Medicine has improved drastically over the years. The success of modern medicine has helped eradicate some of the most deadly diseases in the world, which in turn saved, and prolonged many lives. So when a patient gets the news from their doctor that medicine has failed (e.g., chemotherapy is no longer helping a cancer patient), one can understand the panic that they may have; because when medicine fails, there is a strong possibility that the patient may have death in their near future. Medicine exists to fight disease and death, but eventually, death does overcome and win. Everyone wants medicine to win, but reality is, it can’t always be the hero.
In Gwande’s article, he shared with readers his experiences with terminally ill patients. One story he shared that really stuck out to me was Sara Monopoli’s. Sara’s doctor had given her the news that she had inoperable lung cancer. She received this news when she was pregnant with her first child, so they induced her labor so she could begin her battle with the disease. One of Sarah’s main requests was to die at home and not in a hospital; but despite her requests, she died in a hospital room. Her family made the decision to end Sarah’s suffering and stop all treatments. Her quality of life was brought down because she died in the hospital, and her medical treatments caused harsh side effects. If she had died in a different setting, such as hospice care, she probably would have lived longer and died with much more comfort, the way she deserved. Instead of the doctors throwing medical jargon at Sarah, they should have asked what her interests where, they should have made her feel comfortable. These are priorities that people seem to be forgetting in healthcare. We are constantly thinking about medicine and ways to improve it to save people’s lives and when it can’t, we give up and say it’s the end. What’s most important is giving people a comfortable, desirable death that they deserve. If medicine can’t save our lives then I would hope that it would heal us not only physically, but also mentally, especially in our last moments.
Some are afraid of death, and others have no fear of death at all. In most of the T.V shows and movies that I watch, the main characters are afraid of death and try to avoid it at all costs. But one show that premiered in January 2010 called Spartacus showed me and other viewers that these characters did not fear death. This show is about a Thracian Gladiator named Spartacus who breaks free from slavery and then leads other slaves against the Roman Republic taking a plethora of lives in the process. He was very successful, but Spartacus met his end in the last episode of season three. In the last big war against Marcus Crassus, many of Spartacus’s allies died, and only a few survived. Spartacus’s wounds from war were too great, and he died. He died surrounded by his friends and the last of the survivors. He died happy and his last words expressed the joy that he had because finally, he was a free man. He also mentioned in his last words that he would be happy to see his wife again on the other side (whom died in season one).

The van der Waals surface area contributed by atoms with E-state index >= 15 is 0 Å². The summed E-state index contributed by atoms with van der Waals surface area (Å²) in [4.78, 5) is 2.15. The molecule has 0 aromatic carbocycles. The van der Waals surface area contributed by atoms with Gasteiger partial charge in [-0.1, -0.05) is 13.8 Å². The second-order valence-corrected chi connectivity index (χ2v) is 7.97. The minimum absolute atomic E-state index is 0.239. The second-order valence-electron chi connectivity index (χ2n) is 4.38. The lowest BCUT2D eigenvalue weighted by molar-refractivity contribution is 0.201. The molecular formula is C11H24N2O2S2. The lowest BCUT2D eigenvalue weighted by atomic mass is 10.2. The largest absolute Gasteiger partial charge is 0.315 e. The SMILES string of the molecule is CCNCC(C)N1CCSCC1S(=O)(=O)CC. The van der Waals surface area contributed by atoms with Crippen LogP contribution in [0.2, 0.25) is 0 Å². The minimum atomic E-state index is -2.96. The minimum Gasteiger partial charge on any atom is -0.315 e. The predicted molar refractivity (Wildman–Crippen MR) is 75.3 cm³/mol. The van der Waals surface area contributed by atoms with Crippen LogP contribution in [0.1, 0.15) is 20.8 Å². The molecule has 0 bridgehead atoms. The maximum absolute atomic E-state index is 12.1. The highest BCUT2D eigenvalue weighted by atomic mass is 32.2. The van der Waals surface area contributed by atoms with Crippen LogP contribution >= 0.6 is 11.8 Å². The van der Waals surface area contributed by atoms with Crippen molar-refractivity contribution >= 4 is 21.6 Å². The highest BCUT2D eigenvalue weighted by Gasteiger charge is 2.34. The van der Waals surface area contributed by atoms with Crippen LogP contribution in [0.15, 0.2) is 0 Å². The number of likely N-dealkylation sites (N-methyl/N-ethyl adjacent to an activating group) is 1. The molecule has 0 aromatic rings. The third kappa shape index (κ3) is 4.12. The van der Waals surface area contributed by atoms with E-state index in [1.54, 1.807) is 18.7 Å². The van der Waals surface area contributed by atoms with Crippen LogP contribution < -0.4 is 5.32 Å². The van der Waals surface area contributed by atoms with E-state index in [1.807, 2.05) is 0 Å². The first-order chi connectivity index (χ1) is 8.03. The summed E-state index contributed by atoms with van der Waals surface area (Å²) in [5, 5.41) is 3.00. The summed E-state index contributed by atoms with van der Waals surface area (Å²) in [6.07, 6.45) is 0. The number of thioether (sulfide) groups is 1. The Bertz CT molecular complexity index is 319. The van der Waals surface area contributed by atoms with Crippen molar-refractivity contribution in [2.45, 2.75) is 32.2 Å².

Despite all of the blood and gore of this show and of Spartacus’s death, I believe that his death was portrayed in a helpful, even relatable manner to many other people in society. Something that helps people cope with death is the joy of what comes afterwards; the joy of going to heaven, and the joy of seeing people that they have previously lost, similar to how Spartacus felt. The ways that characters in Hollywood movies and shows deal with death is similar to how people in the society deal with death, one similarity being what happens after death. Many deaths that I see in the media are always saying things similar to this: “we will see them in heaven,” “you will be at peace,” or “see you on the other side.” Hearing these types of remarks and having a religion to back it up makes death seem not so final after all. Even when a villain dies in a movie or T.V. show its always a remark like “go to hell,” or, “your gonna suffer in hell forever.” Majority of the media and people in the society always portray that there is something or someplace after death, even for the villains! So I wouldn’t say that all of America is a death denying culture, because we all know death is coming, and many are able to cope with death because of the religion they chose to believe in. Spartacus knew death was inevitable and knew it was coming, sooner if not later. And for that very reason, he chose not to be afraid of death; he even ended up embracing it.